Thursday, November 8, 2012

Jardin de Berchigranges, France

I can almost not believe it myself – it’s been over 6 months since my last blog! I thought I was a little bit behind, but I didn’t realize the situation was this bad! And it’s not only my own blog I’ve neglected, but even the blogs I follow. So I spent the last few weeks reading up on my little blogging universe, and marveling at the developments in many people’s gardens over the past season. And catching up on all the news, such as the recent collision of illustrious gardeners and bloggers at Federal Twist, the incredible frequency of posts over at opensesame, and the change in continents for Intercontinental Gardener... But now that I’ve caught up, it’s time for a new post.

Looking back at my last blog, it seems that I left off with my two favourite gardens in France. As luck would have it, I made a repeat visit to the second one this August, so it’s fresh in my mind. The garden is Berchigranges, in the Vosges region of north-eastern France. I came to it through Noel Kingsbury, who described it as possibly "the most beautiful garden ever" on his blog.

The tour guides stand ready at the gates to Berchigranges! 

Berchigranges is a private garden, a labour of love created and maintained by husband and wife team Thierry and Monique Dronet. As soon as you step through the gate, it’s obvious that this is a very personal garden that somebody cares about, a lot. And it’s a garden that is happy being a garden. It’s not trying to make the latest design statement, or to impress visitors with anything particularly grand or novel. It is simply and unashamedly trying to create something pretty and charming. It uses flowers, lots and lots of them, and surrounds them with manicured lawns, pretty gazebos and water features. It’s not old fashioned or gaudy, it simply finds joy in growing beautiful things and combining them in beautiful ways.

View across the garden in early June. 

The garden is nestled on the side of a hill in the gently rolling countryside of the Vosges region, a popular tourist area characterized by its majestic deciduous forested hills. The garden covers almost 4 acres, and was built on the site of an old quarry. Over 25 years of work have gone into shaping the land into many levels, clearing and redistributing rocks, and constructing elaborate waterways. The whole garden slopes down from the main entrance, and offers open views of the majestic landscape beyond.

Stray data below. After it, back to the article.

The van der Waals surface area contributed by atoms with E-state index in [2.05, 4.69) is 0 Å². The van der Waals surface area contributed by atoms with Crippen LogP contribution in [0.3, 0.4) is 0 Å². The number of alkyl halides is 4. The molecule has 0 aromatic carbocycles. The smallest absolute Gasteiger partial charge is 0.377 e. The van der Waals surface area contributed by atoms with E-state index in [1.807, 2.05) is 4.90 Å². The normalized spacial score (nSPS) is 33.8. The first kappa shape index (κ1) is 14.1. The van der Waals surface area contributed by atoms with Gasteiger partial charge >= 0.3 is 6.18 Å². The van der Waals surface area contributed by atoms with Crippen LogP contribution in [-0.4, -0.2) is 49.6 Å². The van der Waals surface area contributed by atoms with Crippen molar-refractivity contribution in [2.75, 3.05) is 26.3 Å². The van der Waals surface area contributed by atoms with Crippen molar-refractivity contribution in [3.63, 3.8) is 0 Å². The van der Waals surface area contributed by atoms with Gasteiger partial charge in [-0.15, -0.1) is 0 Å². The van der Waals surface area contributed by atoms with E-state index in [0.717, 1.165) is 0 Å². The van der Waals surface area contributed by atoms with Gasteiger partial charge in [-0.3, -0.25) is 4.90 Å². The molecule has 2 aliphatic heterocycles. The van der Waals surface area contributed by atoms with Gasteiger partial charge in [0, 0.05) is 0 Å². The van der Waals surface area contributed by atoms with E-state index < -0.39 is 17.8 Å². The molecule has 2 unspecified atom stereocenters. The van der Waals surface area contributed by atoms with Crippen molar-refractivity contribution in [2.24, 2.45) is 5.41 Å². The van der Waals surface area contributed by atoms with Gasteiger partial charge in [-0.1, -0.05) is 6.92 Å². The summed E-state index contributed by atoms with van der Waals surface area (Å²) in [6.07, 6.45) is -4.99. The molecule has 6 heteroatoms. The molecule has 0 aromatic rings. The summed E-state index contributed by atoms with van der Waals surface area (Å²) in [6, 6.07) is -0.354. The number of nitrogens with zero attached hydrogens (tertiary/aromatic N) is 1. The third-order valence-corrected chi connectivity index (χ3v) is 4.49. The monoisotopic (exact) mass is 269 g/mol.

There are many distinct areas to this garden, each taking full advantage of the lay of the land. As you walk in the gate, the first area centers around a long pond, its water dark and still. A bridge covered in grass and using short boxwood hedging as its railing is the focal point. I honestly couldn’t take my eyes off this bridge – it seemed like such a simple idea, and yet it was so powerful and managed to capture the atmosphere and elegance of the place. Jardin de Berchigranges really does focal points brilliantly. Gardeners love to place various ‘things’ in the landscape to catch the eye, and books love to tell us that we should. But at Berchigranges, this was taken to the level of art.

Going on from the pond, the flower borders begin. Yes, they are irregularly shaped, with rounded edges and random curves. The owners have said that they developed the garden organically, without a master plan, and perhaps this is where it shows. But are the contents ever gorgeous! There are over 4000 plant species in this garden, and they spill out from every possible corner. While the style is abundant and loose, with lots of mixing and self-sowing evident, the gardener still appears to be very much in charge. Each composition is deliberate, and the wonderful colour and texture combinations are testament to a very sensitive eye and a lot of patience.

Delighting the senses in early June. 

My two visits to this garden were at very different times of the year: at the very beginning of June and at the end of August. But I was amazed to note that at both times, the garden seemed to be covered in blooms. There are so many plants, and everything is so carefully tended that it manages to peak throughout the year. It reminded me of Christopher Lloyd’s approach at Great Dixter, where he advocated intense planting and management to achieve a non-stop show in his long border. But achieving this on the scale of a full garden with a limited labour force is truly extraordinary. It takes unbelievable planning and a deep knowledge of plants, how they grow and how they can share the same space. Here are a few pictures of the plant combinations I saw in June and in August at Berchigranges, to give you an idea.

The same flower border at the beginning of June (top) and end of August (bottom), maintaining same colour scheme. 

Borders overflowing with growth and colour both in June (top) and August (bottom). 

The formal garden putting on growth through the summer. 

The bog garden was equally lush in August (bottom) as in June. 

As you walk around the grounds, the garden does fall into one little trap, which is trying to include a bit of everything. There is a a formal walled garden, a maze, an informal meadow, a rock garden, a gravel garden, pond, streams… you get the idea. As a plant lover, it's perfectly understandable that one would want to grow a bit of everything. And as a visitor, it did not upset me at all, as each part was an opportunity to showcase new and delightful things.

The last space of the garden is a graveled sitting area, decorated with charming wrought iron chairs and tables. I found it difficult to take a picture here without people – it was the end of the garden, and many visitors lingered here even if there were no cookies or tea. I guess none of us wanted to leave this little piece of paradise.